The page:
But a couple of things came to my attention this week that causes me to comment. We own a store and we allow dogs to come in with their owners IF they are not wetters and they are calm and friendly. Otherwise I’ll toss them out.
The other day I was in a local bakery and a gentleman ahead of me had a dog with a “Support Animal” vest on. This means nothing except that he paid some support organization $50-$200 for a vest to pretend he had a certified reason to bring the dog into an eating establishment. He doesn’t. According to the ESA doctors website, a vest or a card saying your animal is an emotional support animal translates to a right to take your pet anywhere, think again. That card merely says that your pet has been registered in some database of pet owners who have the money to pay to an organization, or organizations as the case may be, which has no official government recognition. Emotional support animal certificates do not entitle their holders to bring in their pets to stores, hotels, trains, restaurants, taxi cabs, buses, and parks. Unlike service dogs, which are legally allowed to be with their owners anywhere the handler is present, ESA dogs and cats are classified by the federal government as untrained companions and are limited access to certain locations.
Now with the dog I was speaking about it had its tail between its legs and a wide-eyed look that indicated anything other than a desire to be in that bakery. What kind of emotional support was that? Right now if you get on a plane and are allergic to dogs or cats or whatever and the person next has a “support” animal you have to deal with it. Sniffle and cought for the rest of the flight because Fluffy comes first.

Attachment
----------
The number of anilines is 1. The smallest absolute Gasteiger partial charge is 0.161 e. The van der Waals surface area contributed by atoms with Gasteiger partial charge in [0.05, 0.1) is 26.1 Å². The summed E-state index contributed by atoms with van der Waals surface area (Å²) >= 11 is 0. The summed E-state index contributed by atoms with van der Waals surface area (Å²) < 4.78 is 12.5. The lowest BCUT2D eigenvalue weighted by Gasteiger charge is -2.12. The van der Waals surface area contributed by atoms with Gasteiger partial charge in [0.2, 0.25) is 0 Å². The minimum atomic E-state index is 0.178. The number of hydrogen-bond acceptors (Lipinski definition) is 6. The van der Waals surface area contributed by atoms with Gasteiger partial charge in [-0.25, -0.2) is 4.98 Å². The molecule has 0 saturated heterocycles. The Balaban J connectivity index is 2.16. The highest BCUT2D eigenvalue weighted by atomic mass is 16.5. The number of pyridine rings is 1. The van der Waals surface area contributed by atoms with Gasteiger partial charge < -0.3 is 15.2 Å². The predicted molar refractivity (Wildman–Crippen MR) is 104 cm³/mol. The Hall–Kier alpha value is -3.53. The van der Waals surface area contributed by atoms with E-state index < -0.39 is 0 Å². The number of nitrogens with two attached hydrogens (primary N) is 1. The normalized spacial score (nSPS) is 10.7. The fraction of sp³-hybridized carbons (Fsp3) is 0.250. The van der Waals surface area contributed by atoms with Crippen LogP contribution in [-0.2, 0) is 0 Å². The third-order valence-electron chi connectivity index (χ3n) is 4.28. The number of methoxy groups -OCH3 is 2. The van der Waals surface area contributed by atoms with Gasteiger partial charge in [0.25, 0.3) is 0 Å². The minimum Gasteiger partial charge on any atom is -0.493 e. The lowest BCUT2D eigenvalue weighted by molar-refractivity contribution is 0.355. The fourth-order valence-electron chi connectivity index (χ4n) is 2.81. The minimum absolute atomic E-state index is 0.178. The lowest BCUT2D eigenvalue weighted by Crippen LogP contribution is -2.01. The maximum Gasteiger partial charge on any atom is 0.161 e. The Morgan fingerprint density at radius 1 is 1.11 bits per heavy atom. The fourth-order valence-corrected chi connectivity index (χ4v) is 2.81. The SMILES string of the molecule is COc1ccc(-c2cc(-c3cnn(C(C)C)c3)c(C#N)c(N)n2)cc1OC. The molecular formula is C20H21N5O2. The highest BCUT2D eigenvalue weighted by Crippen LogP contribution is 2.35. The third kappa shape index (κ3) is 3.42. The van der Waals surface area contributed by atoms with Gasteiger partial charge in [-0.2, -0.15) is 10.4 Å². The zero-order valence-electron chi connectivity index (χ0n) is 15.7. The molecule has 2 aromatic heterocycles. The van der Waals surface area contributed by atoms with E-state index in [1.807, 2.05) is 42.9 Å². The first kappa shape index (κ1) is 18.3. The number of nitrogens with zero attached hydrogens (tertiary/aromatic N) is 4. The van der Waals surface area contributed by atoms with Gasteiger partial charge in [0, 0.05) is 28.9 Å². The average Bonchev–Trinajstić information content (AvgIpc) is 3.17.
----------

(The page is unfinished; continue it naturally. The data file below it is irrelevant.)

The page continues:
As reported in today’s Los Angeles Times by Hugo Martin starting May 1, Alaska Airlines will require passengers who want to travel with emotional support animals to provide proof that the animal is healthy, well-behaved and is needed to support the flier during the flight. The change comes only months after Delta and United Airlines both adopted similar requirements, which took effect March 1.
That proof comes in a couple of ways – It requires that passengers flying with emotional support animals provide a letter from a mental health professional or medical doctor, affirming that the flier needs the animal for support.
Starting May 1, passengers must also print and fill out two additional forms from alaskair.com. In one form, the passenger affirms that the animal is well-trained and that the passenger accepts liability for any injury or damage caused by the animal. Another form certifies that the animal is healthy. All three documents must be submitted 48 hours before flying.
Delta and Alaska both have cited a recent surge in incidents involving animals on planes. Delta said it adopted the new policy in response to an 84% increase in animal incidents since 2016, including animals urinating, defecating, biting, barking and lunging on planes. A Delta passenger was mauled by a 50-pound dog on a flight from Atlanta to San Diego last year.
Alaska carries about 150 emotional support and service animals daily and has been noting problems almost weekly.
I understand people need support…some people.
You may qualify for an emotional support dog if you have emotional or mental illnesses. If you suffer from one or more of the mental illnesses listed below, you may qualify for an emotional support dog.
- – Attention Deficit Disorder (ADD)
- – Learning Disorders
- – Autism
- – General Anxiety Disorder
- – Gender Identity
- – Bipolar
- – Cognitive disorders
- – Depression
- – Severe anxiety
- – Post Traumatic Stress Disorder (PTSD)
But the law needs to clarify and make people get some sort of certification if indeed they really need support as opposed to “I just don’t like to leave fluffy alone at home and I’m too cheap to board her or get a dog sitter.” The law needs to be for people on both sides of the equation.
As always I look forward to your comments